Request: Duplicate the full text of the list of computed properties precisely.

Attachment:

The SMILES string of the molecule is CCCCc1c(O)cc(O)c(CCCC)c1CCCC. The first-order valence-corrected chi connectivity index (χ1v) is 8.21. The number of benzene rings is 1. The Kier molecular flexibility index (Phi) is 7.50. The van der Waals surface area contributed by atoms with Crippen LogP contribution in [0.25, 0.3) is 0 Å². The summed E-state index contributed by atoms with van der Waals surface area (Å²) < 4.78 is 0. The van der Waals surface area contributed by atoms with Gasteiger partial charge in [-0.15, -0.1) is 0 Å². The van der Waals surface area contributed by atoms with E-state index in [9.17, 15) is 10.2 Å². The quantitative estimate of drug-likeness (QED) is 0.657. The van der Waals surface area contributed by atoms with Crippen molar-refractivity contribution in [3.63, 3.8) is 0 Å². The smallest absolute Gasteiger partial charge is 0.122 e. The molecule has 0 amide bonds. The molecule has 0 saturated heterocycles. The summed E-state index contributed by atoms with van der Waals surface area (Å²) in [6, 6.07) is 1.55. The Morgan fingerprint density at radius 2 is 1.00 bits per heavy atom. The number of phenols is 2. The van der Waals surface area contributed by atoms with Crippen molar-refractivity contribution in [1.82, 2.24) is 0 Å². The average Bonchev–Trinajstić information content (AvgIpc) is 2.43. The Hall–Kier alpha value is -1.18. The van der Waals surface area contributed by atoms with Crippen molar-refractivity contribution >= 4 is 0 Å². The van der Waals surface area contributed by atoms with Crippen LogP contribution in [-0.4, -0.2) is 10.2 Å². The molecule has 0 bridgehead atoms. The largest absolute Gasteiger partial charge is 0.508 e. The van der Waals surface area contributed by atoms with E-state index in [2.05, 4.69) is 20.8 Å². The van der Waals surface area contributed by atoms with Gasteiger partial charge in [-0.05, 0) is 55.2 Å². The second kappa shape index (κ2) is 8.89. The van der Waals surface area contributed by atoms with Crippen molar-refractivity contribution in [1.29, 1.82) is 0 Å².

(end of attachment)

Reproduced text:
The SMILES string of the molecule is CCCCc1c(O)cc(O)c(CCCC)c1CCCC. The first-order valence-corrected chi connectivity index (χ1v) is 8.21. The number of benzene rings is 1. The Kier molecular flexibility index (Phi) is 7.50. The van der Waals surface area contributed by atoms with Crippen LogP contribution in [0.25, 0.3) is 0 Å². The summed E-state index contributed by atoms with van der Waals surface area (Å²) < 4.78 is 0. The van der Waals surface area contributed by atoms with Gasteiger partial charge in [-0.15, -0.1) is 0 Å². The van der Waals surface area contributed by atoms with E-state index in [9.17, 15) is 10.2 Å². The quantitative estimate of drug-likeness (QED) is 0.657. The van der Waals surface area contributed by atoms with Crippen molar-refractivity contribution in [3.63, 3.8) is 0 Å². The smallest absolute Gasteiger partial charge is 0.122 e. The molecule has 0 amide bonds. The molecule has 0 saturated heterocycles. The summed E-state index contributed by atoms with van der Waals surface area (Å²) in [6, 6.07) is 1.55. The Morgan fingerprint density at radius 2 is 1.00 bits per heavy atom. The number of phenols is 2. The van der Waals surface area contributed by atoms with Crippen molar-refractivity contribution in [1.82, 2.24) is 0 Å². The average Bonchev–Trinajstić information content (AvgIpc) is 2.43. The Hall–Kier alpha value is -1.18. The van der Waals surface area contributed by atoms with Crippen molar-refractivity contribution >= 4 is 0 Å². The van der Waals surface area contributed by atoms with Crippen LogP contribution in [-0.4, -0.2) is 10.2 Å². The molecule has 0 bridgehead atoms. The largest absolute Gasteiger partial charge is 0.508 e. The van der Waals surface area contributed by atoms with E-state index in [2.05, 4.69) is 20.8 Å². The van der Waals surface area contributed by atoms with Gasteiger partial charge in [-0.05, 0) is 55.2 Å². The second kappa shape index (κ2) is 8.89. The van der Waals surface area contributed by atoms with Crippen molar-refractivity contribution in [1.29, 1.82) is 0 Å².